Ethereum Developers On Why They Don’t See Cardano & Binance Chain As Rivals
“Binance is attempting to capitalize on what the community and market seem to perceive as Ethereum’s period of weakness.” “Over time, we’ll converge to an oligopoly of chains, each with great traction.”
It has been an interesting few weeks for Ethereum (ETH). Having hit an all-time high of USD 2,043 on February 20, it has been outshone by a couple of rival platforms and cryptoassets, Binance Smart Chain (and BNB) and Cardano (and ADA).
While neither BNB nor ADA currently enjoy a market capitalization in excess of 20% of ETH’s, they’ve both risen proportionally more strongly over the short-term. At the time of writing, BNB has increased its price by around 95% in the past 30 days and ADA by 39%, while ETH is unchanged over the same period.
Both smaller altcoins also outperform ETH over the past 12 months, raising the question a) of why exactly they’re beginning to snap at Ethereum’s heels, and b) of whether they pose a genuine threat to the latter’s dominance as the smart contract platform of choice. Well, Ethereum developers speaking with Cryptonews.com provided two answers: a) high gas fees, and b) no, even if all three chains are likely to end up coexisting.
Gas fees and the fiction of Ethereum issues
High Ethereum transaction fees are the main reason why Binance Smart Chain and Cardano have done well recently, yet such fees have also been used to construct a narrative that Ethereum has problems and can’t scale, according to Ethereum developer Ryan Berckmans.
“In my view, although BSC has likely been in the works for some time, in terms of launch hype, Binance is attempting to capitalize on what the community and market seem to perceive as Ethereum’s period of weakness,” he told Cryptonews.com.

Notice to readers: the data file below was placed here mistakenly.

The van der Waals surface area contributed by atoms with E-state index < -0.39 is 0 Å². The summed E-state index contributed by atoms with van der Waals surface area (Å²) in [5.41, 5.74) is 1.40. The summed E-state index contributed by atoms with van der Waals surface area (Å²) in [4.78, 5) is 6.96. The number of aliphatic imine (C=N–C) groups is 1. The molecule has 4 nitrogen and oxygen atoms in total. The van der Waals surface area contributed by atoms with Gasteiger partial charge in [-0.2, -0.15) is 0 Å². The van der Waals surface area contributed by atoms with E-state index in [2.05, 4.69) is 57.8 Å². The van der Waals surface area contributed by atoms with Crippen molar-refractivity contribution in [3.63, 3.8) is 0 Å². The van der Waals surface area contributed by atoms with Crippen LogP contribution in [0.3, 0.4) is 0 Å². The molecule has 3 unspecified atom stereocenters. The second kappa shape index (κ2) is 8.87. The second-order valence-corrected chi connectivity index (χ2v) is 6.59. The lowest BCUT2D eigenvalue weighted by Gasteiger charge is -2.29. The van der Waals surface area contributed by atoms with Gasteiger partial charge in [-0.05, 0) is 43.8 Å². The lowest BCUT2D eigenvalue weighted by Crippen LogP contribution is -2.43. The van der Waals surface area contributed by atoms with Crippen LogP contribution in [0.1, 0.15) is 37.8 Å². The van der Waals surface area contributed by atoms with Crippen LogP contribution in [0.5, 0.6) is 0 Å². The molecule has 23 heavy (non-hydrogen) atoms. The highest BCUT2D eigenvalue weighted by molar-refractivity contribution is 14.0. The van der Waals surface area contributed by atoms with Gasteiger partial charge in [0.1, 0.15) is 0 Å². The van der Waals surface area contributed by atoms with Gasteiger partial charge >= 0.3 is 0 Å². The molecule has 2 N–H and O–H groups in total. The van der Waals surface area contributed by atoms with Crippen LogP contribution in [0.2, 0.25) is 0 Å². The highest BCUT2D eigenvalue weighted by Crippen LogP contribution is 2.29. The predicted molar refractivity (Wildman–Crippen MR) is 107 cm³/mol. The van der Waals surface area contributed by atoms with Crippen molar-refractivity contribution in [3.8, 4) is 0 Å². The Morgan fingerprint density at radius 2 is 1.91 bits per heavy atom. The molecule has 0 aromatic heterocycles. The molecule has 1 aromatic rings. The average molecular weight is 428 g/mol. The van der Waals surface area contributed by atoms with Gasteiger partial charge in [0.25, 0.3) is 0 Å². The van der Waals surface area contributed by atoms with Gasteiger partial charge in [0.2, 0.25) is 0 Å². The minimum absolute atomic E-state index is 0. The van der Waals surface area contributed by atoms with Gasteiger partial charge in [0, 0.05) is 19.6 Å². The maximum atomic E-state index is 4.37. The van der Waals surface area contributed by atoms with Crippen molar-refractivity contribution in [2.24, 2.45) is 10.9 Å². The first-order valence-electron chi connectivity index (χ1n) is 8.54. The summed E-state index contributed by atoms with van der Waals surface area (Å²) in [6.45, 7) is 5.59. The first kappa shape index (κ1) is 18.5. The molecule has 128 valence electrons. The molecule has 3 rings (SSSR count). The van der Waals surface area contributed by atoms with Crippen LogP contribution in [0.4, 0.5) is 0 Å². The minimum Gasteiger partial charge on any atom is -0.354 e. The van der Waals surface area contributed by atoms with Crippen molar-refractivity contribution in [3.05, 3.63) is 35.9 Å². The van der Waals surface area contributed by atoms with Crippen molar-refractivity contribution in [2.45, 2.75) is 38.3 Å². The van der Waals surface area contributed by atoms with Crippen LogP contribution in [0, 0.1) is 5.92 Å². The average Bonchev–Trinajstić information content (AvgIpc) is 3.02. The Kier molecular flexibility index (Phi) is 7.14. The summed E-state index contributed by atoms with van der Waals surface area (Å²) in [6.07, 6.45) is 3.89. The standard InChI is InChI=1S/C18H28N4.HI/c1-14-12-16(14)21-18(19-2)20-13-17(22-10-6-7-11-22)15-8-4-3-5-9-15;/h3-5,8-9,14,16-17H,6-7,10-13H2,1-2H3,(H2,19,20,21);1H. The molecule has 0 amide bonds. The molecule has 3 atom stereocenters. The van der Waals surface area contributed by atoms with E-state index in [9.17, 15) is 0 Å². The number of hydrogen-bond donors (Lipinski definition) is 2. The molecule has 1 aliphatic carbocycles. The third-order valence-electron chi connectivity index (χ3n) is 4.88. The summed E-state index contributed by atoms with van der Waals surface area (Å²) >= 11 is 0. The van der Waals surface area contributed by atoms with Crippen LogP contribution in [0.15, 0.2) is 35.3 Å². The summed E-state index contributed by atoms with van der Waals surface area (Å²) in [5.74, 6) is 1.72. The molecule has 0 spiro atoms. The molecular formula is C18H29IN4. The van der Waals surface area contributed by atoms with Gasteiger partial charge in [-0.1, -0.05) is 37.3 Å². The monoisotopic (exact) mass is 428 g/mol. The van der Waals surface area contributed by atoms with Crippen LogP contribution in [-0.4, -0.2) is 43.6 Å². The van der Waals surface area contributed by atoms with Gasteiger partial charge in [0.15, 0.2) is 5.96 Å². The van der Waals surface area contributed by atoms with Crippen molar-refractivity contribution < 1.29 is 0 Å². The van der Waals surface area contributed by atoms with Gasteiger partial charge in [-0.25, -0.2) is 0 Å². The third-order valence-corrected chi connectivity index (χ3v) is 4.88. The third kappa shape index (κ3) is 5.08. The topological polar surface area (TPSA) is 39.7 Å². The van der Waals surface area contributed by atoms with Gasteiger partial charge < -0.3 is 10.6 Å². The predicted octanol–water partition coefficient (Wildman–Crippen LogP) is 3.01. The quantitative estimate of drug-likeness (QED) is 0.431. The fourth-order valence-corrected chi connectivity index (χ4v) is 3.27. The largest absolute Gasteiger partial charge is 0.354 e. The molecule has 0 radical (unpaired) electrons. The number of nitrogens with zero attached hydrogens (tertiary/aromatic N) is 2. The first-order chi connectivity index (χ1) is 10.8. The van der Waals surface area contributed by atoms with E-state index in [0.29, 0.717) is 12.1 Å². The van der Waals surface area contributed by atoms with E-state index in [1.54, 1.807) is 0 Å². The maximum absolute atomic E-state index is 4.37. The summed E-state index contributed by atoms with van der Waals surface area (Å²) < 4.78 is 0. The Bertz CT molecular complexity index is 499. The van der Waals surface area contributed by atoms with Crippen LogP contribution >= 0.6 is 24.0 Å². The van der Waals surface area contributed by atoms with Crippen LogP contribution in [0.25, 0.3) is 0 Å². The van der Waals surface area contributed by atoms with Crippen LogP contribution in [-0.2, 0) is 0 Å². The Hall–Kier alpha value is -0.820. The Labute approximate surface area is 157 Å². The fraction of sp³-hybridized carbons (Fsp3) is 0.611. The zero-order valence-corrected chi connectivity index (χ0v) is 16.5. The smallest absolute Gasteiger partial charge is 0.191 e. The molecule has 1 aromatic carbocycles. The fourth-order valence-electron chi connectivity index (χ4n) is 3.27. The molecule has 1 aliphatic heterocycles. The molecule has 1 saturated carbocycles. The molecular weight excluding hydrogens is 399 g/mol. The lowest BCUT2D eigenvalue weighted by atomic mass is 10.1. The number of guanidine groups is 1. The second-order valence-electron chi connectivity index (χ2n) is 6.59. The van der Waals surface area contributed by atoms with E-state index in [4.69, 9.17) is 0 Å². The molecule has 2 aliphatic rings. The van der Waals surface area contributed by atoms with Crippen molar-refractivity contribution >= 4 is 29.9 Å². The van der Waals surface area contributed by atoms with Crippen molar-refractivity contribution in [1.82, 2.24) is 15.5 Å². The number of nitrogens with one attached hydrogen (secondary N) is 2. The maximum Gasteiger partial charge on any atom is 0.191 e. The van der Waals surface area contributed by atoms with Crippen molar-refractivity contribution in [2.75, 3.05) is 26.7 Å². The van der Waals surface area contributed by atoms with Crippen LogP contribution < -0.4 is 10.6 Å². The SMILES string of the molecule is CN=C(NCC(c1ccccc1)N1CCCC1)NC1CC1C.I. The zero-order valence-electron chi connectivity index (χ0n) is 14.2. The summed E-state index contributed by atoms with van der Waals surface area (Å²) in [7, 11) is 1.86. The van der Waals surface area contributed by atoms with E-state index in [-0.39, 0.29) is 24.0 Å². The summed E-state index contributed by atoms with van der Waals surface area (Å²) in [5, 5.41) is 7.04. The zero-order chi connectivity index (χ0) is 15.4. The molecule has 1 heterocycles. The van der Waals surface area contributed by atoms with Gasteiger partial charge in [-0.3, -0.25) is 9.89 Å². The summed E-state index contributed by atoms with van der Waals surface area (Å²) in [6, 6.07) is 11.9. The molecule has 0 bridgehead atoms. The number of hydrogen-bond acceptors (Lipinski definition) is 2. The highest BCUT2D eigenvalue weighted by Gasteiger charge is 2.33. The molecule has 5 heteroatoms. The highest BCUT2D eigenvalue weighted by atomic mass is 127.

“Right now in Ethereum, end-user gas prices are high ([layer 2s] fix that later this year), EIP-1559 is not yet launched (likely in July), and the switch to PoS [proof-of-stake] is coming next year (not this year),” Berckmans added. (He was speaking before developers attempted to accelerate this transition.)
According to Berckmans, BSC’s message is, “Ethereum is great, but it hasn’t scaled. We can help.” As for Cardano, the reasons for its recent rise may be down more to speculators and traders than to its team pitching it as a low-cost, scalable alternative to Ethereum.
“There’s no evidence to suggest that the recent Cardano pump in the markets is anything besides speculators attempting to convince other speculators that (i) ethereum doesn’t scale and (ii) Cardano may be the answer,” Berckmans said.
More generally, another factor in the recent ascent of the BNB and ADA prices may be the fact that the market is in the throes of an aggressive, speculative expansion.
“We’re in a bull cycle which means many new investors don’t yet have the duration in this space to understand why a censorable chain is dangerous,” said Dawson Botsford, a fellow Ethereum developer.